is a big one for me because I tend to let classes go when it seems like there's not much to do,
and then I end up with a test coming up and a ton of studying to do(and the freaking out that 
goes along with it).

*Create mini-deadlines for big projects, like that paper due at the end of the semester.
Then it won't sneak up on me all of a sudden.

*Try tracking how I spend my time over a week. Then I can look at it and  see if there's 
something you could work on.

If anyone else is headed back to school this month, good luck! And I'd sure appreciate any tips that work for you guys!

Tuesday, January 15, 2013

A Brighter Place Than This

  I've struggled with anxiety for a long time. We're close, you know, like cousins who don't really like eachother but whose parents keep throwing us together 'cause it's cute. She tries to bully me, I stare at her incredulously, and then she shoves me to the ground. Brutal. The anxiety comes in phases. For a few months things go pretty swimmingly, then wham-bam, I'm down on the ground and don't even know what hit me. It always seems so random. Maybe it's influenced by the changing of the seasons, by the availability of the sunlight. Maybe it's triggered by something in particular and then spirals out of control. Whatever the reason, alternating bouts of anxiety and depression return to life, trying to control my days and infect my mind.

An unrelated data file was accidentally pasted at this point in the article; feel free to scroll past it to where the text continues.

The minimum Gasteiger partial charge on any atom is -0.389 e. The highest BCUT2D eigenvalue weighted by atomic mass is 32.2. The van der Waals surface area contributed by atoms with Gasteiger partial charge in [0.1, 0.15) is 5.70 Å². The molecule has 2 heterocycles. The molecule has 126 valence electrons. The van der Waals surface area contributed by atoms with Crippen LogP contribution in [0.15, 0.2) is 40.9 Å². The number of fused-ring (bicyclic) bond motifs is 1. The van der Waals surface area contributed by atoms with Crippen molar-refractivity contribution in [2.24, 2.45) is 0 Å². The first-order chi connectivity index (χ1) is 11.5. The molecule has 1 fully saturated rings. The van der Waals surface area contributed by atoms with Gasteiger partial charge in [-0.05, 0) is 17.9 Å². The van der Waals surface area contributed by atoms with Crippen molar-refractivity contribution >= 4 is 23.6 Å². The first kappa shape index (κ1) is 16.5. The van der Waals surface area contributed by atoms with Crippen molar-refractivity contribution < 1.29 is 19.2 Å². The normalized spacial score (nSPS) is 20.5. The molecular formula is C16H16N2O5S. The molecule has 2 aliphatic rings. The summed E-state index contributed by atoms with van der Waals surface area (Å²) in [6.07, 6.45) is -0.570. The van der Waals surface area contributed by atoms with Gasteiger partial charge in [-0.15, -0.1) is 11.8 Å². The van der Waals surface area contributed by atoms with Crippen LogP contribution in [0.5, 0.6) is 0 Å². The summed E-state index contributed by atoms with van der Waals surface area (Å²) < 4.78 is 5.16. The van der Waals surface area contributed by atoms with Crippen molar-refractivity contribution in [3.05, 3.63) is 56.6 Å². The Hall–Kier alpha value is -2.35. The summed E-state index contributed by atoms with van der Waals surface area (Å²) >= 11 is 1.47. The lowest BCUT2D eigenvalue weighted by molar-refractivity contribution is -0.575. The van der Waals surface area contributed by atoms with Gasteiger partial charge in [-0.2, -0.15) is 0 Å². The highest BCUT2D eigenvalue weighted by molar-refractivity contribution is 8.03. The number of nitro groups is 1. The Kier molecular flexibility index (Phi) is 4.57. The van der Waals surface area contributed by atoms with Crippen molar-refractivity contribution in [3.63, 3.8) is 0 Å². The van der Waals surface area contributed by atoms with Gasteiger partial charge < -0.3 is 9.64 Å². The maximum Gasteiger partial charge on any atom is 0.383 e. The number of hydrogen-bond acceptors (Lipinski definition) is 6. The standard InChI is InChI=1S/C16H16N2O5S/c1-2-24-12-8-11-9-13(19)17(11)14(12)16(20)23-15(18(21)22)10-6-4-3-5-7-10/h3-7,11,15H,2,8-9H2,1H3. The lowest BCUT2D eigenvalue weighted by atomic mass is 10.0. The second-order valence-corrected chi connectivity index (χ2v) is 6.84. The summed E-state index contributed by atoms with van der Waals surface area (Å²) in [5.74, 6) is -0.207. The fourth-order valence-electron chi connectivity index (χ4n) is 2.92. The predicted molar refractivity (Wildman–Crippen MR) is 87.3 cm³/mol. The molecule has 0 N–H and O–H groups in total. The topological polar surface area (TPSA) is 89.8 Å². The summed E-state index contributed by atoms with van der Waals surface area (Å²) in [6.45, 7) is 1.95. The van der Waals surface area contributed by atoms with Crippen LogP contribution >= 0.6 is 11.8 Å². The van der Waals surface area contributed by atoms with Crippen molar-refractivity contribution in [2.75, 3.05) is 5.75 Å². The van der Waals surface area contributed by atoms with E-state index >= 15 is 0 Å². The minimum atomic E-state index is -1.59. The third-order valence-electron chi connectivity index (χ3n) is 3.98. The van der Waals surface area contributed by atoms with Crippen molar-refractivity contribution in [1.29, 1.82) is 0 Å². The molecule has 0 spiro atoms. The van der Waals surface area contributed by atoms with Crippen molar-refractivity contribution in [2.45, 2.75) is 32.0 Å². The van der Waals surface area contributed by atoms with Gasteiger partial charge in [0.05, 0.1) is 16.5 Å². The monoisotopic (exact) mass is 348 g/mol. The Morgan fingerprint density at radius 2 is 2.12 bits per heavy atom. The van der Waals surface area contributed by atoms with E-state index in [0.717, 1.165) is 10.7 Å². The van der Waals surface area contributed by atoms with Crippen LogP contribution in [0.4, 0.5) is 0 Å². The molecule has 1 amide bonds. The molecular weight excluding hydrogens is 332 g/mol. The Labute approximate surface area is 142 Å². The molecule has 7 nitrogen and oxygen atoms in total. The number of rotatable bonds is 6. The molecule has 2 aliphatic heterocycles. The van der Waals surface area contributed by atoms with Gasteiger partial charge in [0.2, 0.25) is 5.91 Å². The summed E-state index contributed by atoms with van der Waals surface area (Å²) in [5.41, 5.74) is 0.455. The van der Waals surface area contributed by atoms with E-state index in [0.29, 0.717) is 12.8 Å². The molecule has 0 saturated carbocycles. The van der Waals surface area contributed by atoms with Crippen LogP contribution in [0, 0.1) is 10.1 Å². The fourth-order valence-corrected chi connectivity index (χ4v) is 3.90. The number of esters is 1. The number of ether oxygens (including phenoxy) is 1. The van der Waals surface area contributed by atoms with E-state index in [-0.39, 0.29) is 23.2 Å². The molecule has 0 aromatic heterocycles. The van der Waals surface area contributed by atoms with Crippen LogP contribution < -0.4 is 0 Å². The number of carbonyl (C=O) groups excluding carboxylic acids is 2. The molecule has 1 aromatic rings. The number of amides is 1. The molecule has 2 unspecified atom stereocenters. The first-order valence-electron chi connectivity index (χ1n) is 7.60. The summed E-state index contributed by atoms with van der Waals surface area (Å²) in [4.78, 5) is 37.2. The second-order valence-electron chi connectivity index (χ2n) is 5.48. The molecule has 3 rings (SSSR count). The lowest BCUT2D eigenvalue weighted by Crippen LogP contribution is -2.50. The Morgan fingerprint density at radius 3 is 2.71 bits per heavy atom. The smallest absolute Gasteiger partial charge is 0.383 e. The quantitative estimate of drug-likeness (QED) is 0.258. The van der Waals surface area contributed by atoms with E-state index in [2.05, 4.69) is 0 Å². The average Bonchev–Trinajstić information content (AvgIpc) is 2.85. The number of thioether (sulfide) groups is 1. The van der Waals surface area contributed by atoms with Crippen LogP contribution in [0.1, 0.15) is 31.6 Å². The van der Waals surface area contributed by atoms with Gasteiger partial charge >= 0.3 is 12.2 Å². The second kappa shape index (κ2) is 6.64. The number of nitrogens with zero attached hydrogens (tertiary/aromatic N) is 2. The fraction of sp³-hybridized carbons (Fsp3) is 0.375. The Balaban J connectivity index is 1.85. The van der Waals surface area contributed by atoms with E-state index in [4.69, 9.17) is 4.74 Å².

Right now, I'm in the bad times. In this place, anything can fill me with panic and cause the beat of my heart to reverberate powerfully, smothering, through my chest. Here, I am tempted to let a familiar wave of  feelings wash over me and drag me to its depths. When I experience those emotions, they are like a song that drops me into the past, into times that would be better off forgotten, and the memory and terror of that place gives them new strength to carry on.

  What I'm used to doing is floating happily through the good times, not really thinking too hard about how I came to them, and then being swept away by the bad ones. But as time has passed, I've been able to experience and observe the cycles of this struggle, and I know I need a change. What I need, and can feel burning inside me, is a true desire to no longer be ruled by anxiety. With that, I have intent, and intent can set me on a path to overcome this unruly beast that tells me my life is just a bleak land of many horrors.

  One thing I'm realizing is that when I think about overcoming anxiety, I think a lot about what I don't want. But focusing on what I want to be free of gives me no power. Rather, it gives all my power away and makes it easier for that very thing to keep me in its grasp. This really struck me when I began to imagine the woman I want to be. Let me tell you, she is amazing. Full of peace and passion and joy. But she's not defined by a lack of anxiety, but by the presence of her amazing spirit. When I change my focus to what I do want instead of what I don't, I'm completely free to chase after it.

  Sometimes, the idea of dealing with all this feels overwhelming. The beauty of it, though, is that I don't have to plan for everything right now. If I can just be present in this moment, right now, I can choose to experience the peace and joy I long for. Then every moment is just another step on this amazing journey.

I'd been considering writing about my anxiety for a while. I figured I would at some point. But "God," I'd tell myself, "It's so dang personal." And it is. But is it not to shame writing if a writer is not willing to write what is personal? So if you're a fellow anxiety-sufferer, or the sufferer of any other emotional beast, I can assure you that I'll be back to this topic in the future. We'll explore how we can have the life we've always wanted, despite our greatest obstacles. I believe the first step is empowerment, and then anything is possible!